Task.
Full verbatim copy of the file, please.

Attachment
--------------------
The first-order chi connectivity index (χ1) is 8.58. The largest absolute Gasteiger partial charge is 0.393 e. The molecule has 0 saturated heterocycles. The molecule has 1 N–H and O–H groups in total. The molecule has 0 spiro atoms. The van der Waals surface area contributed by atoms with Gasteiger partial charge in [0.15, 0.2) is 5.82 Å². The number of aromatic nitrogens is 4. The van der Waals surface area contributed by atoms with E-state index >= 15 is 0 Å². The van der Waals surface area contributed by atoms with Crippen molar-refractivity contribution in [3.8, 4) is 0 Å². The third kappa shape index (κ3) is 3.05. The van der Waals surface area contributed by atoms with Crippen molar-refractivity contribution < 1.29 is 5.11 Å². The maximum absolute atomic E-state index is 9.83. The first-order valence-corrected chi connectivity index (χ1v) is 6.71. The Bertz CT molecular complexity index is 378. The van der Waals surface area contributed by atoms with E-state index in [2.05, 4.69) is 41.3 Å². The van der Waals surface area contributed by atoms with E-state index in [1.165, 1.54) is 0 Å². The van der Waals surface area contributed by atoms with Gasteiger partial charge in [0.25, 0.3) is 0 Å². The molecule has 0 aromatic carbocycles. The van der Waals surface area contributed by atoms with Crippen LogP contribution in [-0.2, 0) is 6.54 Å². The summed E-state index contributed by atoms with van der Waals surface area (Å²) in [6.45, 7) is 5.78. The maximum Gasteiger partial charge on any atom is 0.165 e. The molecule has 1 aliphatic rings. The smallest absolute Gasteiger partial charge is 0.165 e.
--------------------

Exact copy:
The first-order chi connectivity index (χ1) is 8.58. The largest absolute Gasteiger partial charge is 0.393 e. The molecule has 0 saturated heterocycles. The molecule has 1 N–H and O–H groups in total. The molecule has 0 spiro atoms. The van der Waals surface area contributed by atoms with Gasteiger partial charge in [0.15, 0.2) is 5.82 Å². The number of aromatic nitrogens is 4. The van der Waals surface area contributed by atoms with E-state index >= 15 is 0 Å². The van der Waals surface area contributed by atoms with Crippen molar-refractivity contribution in [3.8, 4) is 0 Å². The third kappa shape index (κ3) is 3.05. The van der Waals surface area contributed by atoms with Crippen molar-refractivity contribution < 1.29 is 5.11 Å². The maximum absolute atomic E-state index is 9.83. The first-order valence-corrected chi connectivity index (χ1v) is 6.71. The Bertz CT molecular complexity index is 378. The van der Waals surface area contributed by atoms with E-state index in [2.05, 4.69) is 41.3 Å². The van der Waals surface area contributed by atoms with E-state index in [1.165, 1.54) is 0 Å². The van der Waals surface area contributed by atoms with Gasteiger partial charge in [0.25, 0.3) is 0 Å². The molecule has 0 aromatic carbocycles. The van der Waals surface area contributed by atoms with Crippen LogP contribution in [-0.2, 0) is 6.54 Å². The summed E-state index contributed by atoms with van der Waals surface area (Å²) in [6.45, 7) is 5.78. The maximum Gasteiger partial charge on any atom is 0.165 e. The molecule has 1 aliphatic rings. The smallest absolute Gasteiger partial charge is 0.165 e.